28 Congress Members Defend CBD From DEA
In yet another greedy, baseless move, the Drug Enforcement Agency ruled that cannabidiol (CBD) is considered a Schedule 1 substance, alongside heroin, reports MJBizDaily.
However, 28 members of Congress are requesting a federal appeals court to scrap this decision. On Thursday, the Congress members filed a brief which is now awaiting action together with a pending lawsuit against the DEA. On February 15, the 9th Circuit Court of Appeals is due to hear the arguments for the case.
The Congress group that took action consisted of 22 Democrats and 6 Republicans, all of which argue that the DEA move is “blatantly contrary” to the 2014 Farm Bill when they say that CBD is an extract of cannabis, which makes it illegal. “The Farm Bill’s definition of industrial hemp includes any part of the plant, including the flower,” says the brief. The Congress members also say that the federal ruling on CBD is an “abuse of DEA’s administrative procedure and rulemaking authority.”
Steven Cash, the lawyer who took care of writing the brief for Congress, told Marijuana Business Daily that Congress went out of their way of pursuing the lawsuit with the hopes of finally resolving the differences between the Farm Bill and the DEA’s ruling on the Controlled Substances Act.
“Apart from arguing about the relative benefits, flaws, and dangers of medical marijuana and hemp, it appears we’re going to solve this (conflict) through traditional avenues, the courts,” said Cash. In late 2016, the DEA claimed that since CBD can’t easily be extracted from the parts of the cannabis plant that isn’t flower, it should be considered a controlled substance. Doing so resulted in a lawsuit from the Hemp Industries Association as well as a CBD business. But a lawyer representing the hemp companies say that the brief demonstrates that Congress clearly knows what they are doing when they authorized hemp production which means the whole plant and not just its stalks.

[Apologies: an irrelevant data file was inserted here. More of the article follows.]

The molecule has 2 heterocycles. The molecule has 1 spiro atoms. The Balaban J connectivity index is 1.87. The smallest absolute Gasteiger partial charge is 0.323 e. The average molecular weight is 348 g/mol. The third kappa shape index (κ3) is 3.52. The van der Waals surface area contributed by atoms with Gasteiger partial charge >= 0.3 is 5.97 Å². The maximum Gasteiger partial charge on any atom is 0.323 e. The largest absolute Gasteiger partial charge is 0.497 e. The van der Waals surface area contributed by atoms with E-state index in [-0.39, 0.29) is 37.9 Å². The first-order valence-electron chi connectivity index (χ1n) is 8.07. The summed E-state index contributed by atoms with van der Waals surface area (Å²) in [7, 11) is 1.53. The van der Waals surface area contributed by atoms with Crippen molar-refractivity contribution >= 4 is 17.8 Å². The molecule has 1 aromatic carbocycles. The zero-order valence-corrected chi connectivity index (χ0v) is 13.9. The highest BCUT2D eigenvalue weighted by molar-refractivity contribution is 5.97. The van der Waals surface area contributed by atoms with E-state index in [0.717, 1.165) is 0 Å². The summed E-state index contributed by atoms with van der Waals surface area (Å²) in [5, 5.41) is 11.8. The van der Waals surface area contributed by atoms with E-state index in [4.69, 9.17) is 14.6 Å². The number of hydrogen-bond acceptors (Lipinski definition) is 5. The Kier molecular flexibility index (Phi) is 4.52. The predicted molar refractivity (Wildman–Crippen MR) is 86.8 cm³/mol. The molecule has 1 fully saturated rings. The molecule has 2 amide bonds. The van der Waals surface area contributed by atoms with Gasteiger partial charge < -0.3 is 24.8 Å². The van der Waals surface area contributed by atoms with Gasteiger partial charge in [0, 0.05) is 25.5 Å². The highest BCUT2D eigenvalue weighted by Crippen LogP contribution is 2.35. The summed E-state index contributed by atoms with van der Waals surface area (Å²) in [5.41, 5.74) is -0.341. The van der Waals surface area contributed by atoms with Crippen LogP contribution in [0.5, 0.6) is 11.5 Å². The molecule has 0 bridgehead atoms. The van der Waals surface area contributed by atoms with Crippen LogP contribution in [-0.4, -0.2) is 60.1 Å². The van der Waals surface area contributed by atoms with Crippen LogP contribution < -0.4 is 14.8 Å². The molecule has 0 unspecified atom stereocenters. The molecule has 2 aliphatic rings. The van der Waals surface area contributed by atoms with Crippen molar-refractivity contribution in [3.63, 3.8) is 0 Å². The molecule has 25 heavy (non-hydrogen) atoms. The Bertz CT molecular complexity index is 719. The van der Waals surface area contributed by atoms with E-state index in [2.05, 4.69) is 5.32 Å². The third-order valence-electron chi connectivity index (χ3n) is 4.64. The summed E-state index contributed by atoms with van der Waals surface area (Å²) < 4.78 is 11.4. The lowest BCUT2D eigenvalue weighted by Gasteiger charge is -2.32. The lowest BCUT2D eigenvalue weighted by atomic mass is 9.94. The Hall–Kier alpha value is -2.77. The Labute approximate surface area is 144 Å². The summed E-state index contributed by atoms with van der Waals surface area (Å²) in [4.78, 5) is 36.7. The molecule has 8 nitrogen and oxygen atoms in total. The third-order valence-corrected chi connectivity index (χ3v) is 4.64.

“Congress has spoken, yet again,” said Bob Hoban. “The industrial hemp industry has seen exponential growth… and this case represents the most significant challenge the US hemp industry seen to date.”
Just last December, the World Health Organization (WHO) released a statement saying that CBD has no health or abuse risks, and supported current scientific data by agreeing that CBD has therapeutic benefits. “In an animal drug discrimination model, CBD failed to substitute for THC. In humans, CBD exhibits no effects indicative of any abuse or dependence potential,” the report said. “To date, there is no evidence of recreational use of CBD or any public health related problems associated with the use of pure CBD.” The report also echoes other scientific and medical reports proving how effective CBD is in mitigating the psychoactive or anxious effects that THC causes in some users.
The WHO’s statement also said, ““Recent evidence from animal and human studies shows that its use could have some therapeutic value for seizures due to epilepsy and related conditions. Current evidence also shows that cannabidiol is not likely to be abused or create dependence as for other cannabinoids (such as Tetra Hydro Cannabidiol [THC], for instance.”
The WHO also said that they have plans to look deeper into CBD by 2018. ““There is increased interest from Member States in the use of cannabis for medical indications including for palliative care. Responding to that interest and increase in use, WHO has in recent years gathered more robust scientific evidence on therapeutic use and side effects of cannabis and cannabis components.
To that end, the ECDD did an initial review of a cannabis compound called cannabidiol (CBD). Recent evidence from animal and human studies shows that its use could have some therapeutic value for seizures due to epilepsy and related conditions. Current evidence also shows that cannabidiol is not likely to be abused or create dependence as for other cannabinoids (such as Tetra Hydro Cannabidiol (THC), for instance). The ECDD therefore concluded that current information does not justify scheduling of cannabidiol and postponed a fuller review of cannabidiol preparations to May 2018, when the committee will undertake a comprehensive review of cannabis and cannabis related substances.”